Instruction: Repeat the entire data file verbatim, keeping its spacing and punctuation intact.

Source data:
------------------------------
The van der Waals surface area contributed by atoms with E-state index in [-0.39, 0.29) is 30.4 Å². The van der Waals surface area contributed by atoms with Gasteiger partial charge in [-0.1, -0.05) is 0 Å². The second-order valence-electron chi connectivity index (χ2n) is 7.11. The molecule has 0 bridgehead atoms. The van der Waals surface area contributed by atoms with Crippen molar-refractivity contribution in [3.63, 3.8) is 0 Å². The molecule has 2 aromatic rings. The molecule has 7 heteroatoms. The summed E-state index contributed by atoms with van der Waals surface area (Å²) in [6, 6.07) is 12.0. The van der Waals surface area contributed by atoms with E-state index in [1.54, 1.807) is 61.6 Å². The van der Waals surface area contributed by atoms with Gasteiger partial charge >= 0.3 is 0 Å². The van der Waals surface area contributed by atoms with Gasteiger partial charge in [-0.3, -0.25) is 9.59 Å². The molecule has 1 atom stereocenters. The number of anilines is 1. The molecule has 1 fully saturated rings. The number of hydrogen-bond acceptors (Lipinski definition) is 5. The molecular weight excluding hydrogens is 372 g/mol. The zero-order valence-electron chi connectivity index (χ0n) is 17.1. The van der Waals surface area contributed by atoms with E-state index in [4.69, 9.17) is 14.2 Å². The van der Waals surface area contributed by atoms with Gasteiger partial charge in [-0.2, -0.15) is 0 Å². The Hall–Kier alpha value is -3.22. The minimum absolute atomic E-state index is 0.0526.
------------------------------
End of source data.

The van der Waals surface area contributed by atoms with E-state index in [-0.39, 0.29) is 30.4 Å². The van der Waals surface area contributed by atoms with Gasteiger partial charge in [-0.1, -0.05) is 0 Å². The second-order valence-electron chi connectivity index (χ2n) is 7.11. The molecule has 0 bridgehead atoms. The van der Waals surface area contributed by atoms with Crippen molar-refractivity contribution in [3.63, 3.8) is 0 Å². The molecule has 2 aromatic rings. The molecule has 7 heteroatoms. The summed E-state index contributed by atoms with van der Waals surface area (Å²) in [6, 6.07) is 12.0. The van der Waals surface area contributed by atoms with E-state index in [1.54, 1.807) is 61.6 Å². The van der Waals surface area contributed by atoms with Gasteiger partial charge >= 0.3 is 0 Å². The van der Waals surface area contributed by atoms with Gasteiger partial charge in [-0.3, -0.25) is 9.59 Å². The molecule has 1 atom stereocenters. The number of anilines is 1. The molecule has 1 fully saturated rings. The number of hydrogen-bond acceptors (Lipinski definition) is 5. The molecular weight excluding hydrogens is 372 g/mol. The zero-order valence-electron chi connectivity index (χ0n) is 17.1. The van der Waals surface area contributed by atoms with E-state index in [4.69, 9.17) is 14.2 Å². The van der Waals surface area contributed by atoms with Gasteiger partial charge in [-0.2, -0.15) is 0 Å². The Hall–Kier alpha value is -3.22. The minimum absolute atomic E-state index is 0.0526.